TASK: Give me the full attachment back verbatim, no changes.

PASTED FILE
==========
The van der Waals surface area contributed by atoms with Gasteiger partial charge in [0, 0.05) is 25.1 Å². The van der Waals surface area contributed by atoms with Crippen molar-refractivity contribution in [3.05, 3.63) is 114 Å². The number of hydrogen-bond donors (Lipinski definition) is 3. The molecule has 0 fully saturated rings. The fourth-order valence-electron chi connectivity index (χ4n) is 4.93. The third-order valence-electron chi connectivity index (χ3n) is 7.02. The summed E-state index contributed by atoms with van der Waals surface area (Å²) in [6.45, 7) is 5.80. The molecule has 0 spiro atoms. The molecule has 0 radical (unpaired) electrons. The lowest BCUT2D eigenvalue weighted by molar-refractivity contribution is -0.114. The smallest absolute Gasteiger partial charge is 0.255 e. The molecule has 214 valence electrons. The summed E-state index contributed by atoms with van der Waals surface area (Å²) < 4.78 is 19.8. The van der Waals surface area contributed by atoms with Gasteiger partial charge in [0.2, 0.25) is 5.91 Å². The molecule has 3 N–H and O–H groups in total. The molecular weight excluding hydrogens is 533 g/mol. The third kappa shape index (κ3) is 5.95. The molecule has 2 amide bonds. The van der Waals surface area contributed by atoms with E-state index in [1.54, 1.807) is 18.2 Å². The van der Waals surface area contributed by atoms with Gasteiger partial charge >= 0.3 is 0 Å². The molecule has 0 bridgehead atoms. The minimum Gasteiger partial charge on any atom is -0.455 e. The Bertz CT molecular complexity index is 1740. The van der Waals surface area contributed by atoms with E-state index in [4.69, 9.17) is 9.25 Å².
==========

The van der Waals surface area contributed by atoms with Gasteiger partial charge in [0, 0.05) is 25.1 Å². The van der Waals surface area contributed by atoms with Crippen molar-refractivity contribution in [3.05, 3.63) is 114 Å². The number of hydrogen-bond donors (Lipinski definition) is 3. The molecule has 0 fully saturated rings. The fourth-order valence-electron chi connectivity index (χ4n) is 4.93. The third-order valence-electron chi connectivity index (χ3n) is 7.02. The summed E-state index contributed by atoms with van der Waals surface area (Å²) in [6.45, 7) is 5.80. The molecule has 0 spiro atoms. The molecule has 0 radical (unpaired) electrons. The lowest BCUT2D eigenvalue weighted by molar-refractivity contribution is -0.114. The smallest absolute Gasteiger partial charge is 0.255 e. The molecule has 214 valence electrons. The summed E-state index contributed by atoms with van der Waals surface area (Å²) < 4.78 is 19.8. The van der Waals surface area contributed by atoms with Gasteiger partial charge in [0.2, 0.25) is 5.91 Å². The molecule has 3 N–H and O–H groups in total. The molecular weight excluding hydrogens is 533 g/mol. The third kappa shape index (κ3) is 5.95. The molecule has 2 amide bonds. The van der Waals surface area contributed by atoms with E-state index in [1.54, 1.807) is 18.2 Å². The van der Waals surface area contributed by atoms with Gasteiger partial charge >= 0.3 is 0 Å². The molecule has 0 bridgehead atoms. The minimum Gasteiger partial charge on any atom is -0.455 e. The Bertz CT molecular complexity index is 1740. The van der Waals surface area contributed by atoms with E-state index in [4.69, 9.17) is 9.25 Å².